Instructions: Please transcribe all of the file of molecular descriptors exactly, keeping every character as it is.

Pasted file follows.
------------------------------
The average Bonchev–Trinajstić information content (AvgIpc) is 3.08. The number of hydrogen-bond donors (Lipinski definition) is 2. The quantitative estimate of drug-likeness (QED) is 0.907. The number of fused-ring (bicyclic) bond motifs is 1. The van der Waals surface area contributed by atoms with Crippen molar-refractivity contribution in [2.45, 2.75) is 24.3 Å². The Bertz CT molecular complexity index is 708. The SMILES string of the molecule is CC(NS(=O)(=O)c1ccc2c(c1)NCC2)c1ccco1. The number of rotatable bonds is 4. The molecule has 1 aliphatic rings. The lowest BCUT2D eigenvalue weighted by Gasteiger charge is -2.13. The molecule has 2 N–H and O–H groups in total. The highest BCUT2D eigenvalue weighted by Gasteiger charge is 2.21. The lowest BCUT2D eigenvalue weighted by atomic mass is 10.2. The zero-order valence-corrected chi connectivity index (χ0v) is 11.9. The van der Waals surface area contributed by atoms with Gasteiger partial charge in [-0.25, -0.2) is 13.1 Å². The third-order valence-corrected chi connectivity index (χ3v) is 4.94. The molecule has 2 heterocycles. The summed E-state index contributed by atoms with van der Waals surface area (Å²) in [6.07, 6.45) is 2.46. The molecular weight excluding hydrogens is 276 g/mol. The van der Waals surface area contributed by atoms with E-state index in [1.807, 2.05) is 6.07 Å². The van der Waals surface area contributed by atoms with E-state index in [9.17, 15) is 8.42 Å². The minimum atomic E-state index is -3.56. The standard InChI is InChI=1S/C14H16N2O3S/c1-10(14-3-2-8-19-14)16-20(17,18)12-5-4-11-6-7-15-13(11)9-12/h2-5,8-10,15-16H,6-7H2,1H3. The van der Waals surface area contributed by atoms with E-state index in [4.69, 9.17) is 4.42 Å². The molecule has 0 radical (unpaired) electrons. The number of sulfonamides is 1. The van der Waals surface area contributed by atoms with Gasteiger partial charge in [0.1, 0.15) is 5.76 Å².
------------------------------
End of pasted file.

The average Bonchev–Trinajstić information content (AvgIpc) is 3.08. The number of hydrogen-bond donors (Lipinski definition) is 2. The quantitative estimate of drug-likeness (QED) is 0.907. The number of fused-ring (bicyclic) bond motifs is 1. The van der Waals surface area contributed by atoms with Crippen molar-refractivity contribution in [2.45, 2.75) is 24.3 Å². The Bertz CT molecular complexity index is 708. The SMILES string of the molecule is CC(NS(=O)(=O)c1ccc2c(c1)NCC2)c1ccco1. The number of rotatable bonds is 4. The molecule has 1 aliphatic rings. The lowest BCUT2D eigenvalue weighted by Gasteiger charge is -2.13. The molecule has 2 N–H and O–H groups in total. The highest BCUT2D eigenvalue weighted by Gasteiger charge is 2.21. The lowest BCUT2D eigenvalue weighted by atomic mass is 10.2. The zero-order valence-corrected chi connectivity index (χ0v) is 11.9. The van der Waals surface area contributed by atoms with Gasteiger partial charge in [-0.25, -0.2) is 13.1 Å². The third-order valence-corrected chi connectivity index (χ3v) is 4.94. The molecule has 2 heterocycles. The summed E-state index contributed by atoms with van der Waals surface area (Å²) in [6.07, 6.45) is 2.46. The molecular weight excluding hydrogens is 276 g/mol. The van der Waals surface area contributed by atoms with E-state index in [1.807, 2.05) is 6.07 Å². The van der Waals surface area contributed by atoms with E-state index in [9.17, 15) is 8.42 Å². The minimum atomic E-state index is -3.56. The standard InChI is InChI=1S/C14H16N2O3S/c1-10(14-3-2-8-19-14)16-20(17,18)12-5-4-11-6-7-15-13(11)9-12/h2-5,8-10,15-16H,6-7H2,1H3. The van der Waals surface area contributed by atoms with E-state index in [4.69, 9.17) is 4.42 Å². The molecule has 0 radical (unpaired) electrons. The number of sulfonamides is 1. The van der Waals surface area contributed by atoms with Gasteiger partial charge in [0.1, 0.15) is 5.76 Å².